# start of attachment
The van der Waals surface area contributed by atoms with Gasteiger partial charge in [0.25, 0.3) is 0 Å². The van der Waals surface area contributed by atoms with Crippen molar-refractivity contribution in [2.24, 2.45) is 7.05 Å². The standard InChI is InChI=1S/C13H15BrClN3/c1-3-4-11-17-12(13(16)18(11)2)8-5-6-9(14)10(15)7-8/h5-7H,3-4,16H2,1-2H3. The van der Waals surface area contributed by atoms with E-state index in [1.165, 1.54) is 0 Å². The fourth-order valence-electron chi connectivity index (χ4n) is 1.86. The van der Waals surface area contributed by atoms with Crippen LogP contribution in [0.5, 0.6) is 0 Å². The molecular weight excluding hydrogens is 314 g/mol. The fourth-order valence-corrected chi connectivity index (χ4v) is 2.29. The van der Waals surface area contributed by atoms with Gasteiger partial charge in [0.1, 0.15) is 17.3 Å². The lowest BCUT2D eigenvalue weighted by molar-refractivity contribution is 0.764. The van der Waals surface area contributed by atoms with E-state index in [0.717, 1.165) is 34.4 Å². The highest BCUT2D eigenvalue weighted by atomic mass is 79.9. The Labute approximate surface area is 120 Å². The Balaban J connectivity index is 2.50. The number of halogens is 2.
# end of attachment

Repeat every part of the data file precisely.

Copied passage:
The van der Waals surface area contributed by atoms with Gasteiger partial charge in [0.25, 0.3) is 0 Å². The van der Waals surface area contributed by atoms with Crippen molar-refractivity contribution in [2.24, 2.45) is 7.05 Å². The standard InChI is InChI=1S/C13H15BrClN3/c1-3-4-11-17-12(13(16)18(11)2)8-5-6-9(14)10(15)7-8/h5-7H,3-4,16H2,1-2H3. The van der Waals surface area contributed by atoms with E-state index in [1.165, 1.54) is 0 Å². The fourth-order valence-electron chi connectivity index (χ4n) is 1.86. The van der Waals surface area contributed by atoms with Crippen LogP contribution in [0.5, 0.6) is 0 Å². The molecular weight excluding hydrogens is 314 g/mol. The fourth-order valence-corrected chi connectivity index (χ4v) is 2.29. The van der Waals surface area contributed by atoms with Gasteiger partial charge in [0.1, 0.15) is 17.3 Å². The lowest BCUT2D eigenvalue weighted by molar-refractivity contribution is 0.764. The van der Waals surface area contributed by atoms with E-state index in [0.717, 1.165) is 34.4 Å². The highest BCUT2D eigenvalue weighted by atomic mass is 79.9. The Labute approximate surface area is 120 Å². The Balaban J connectivity index is 2.50. The number of halogens is 2.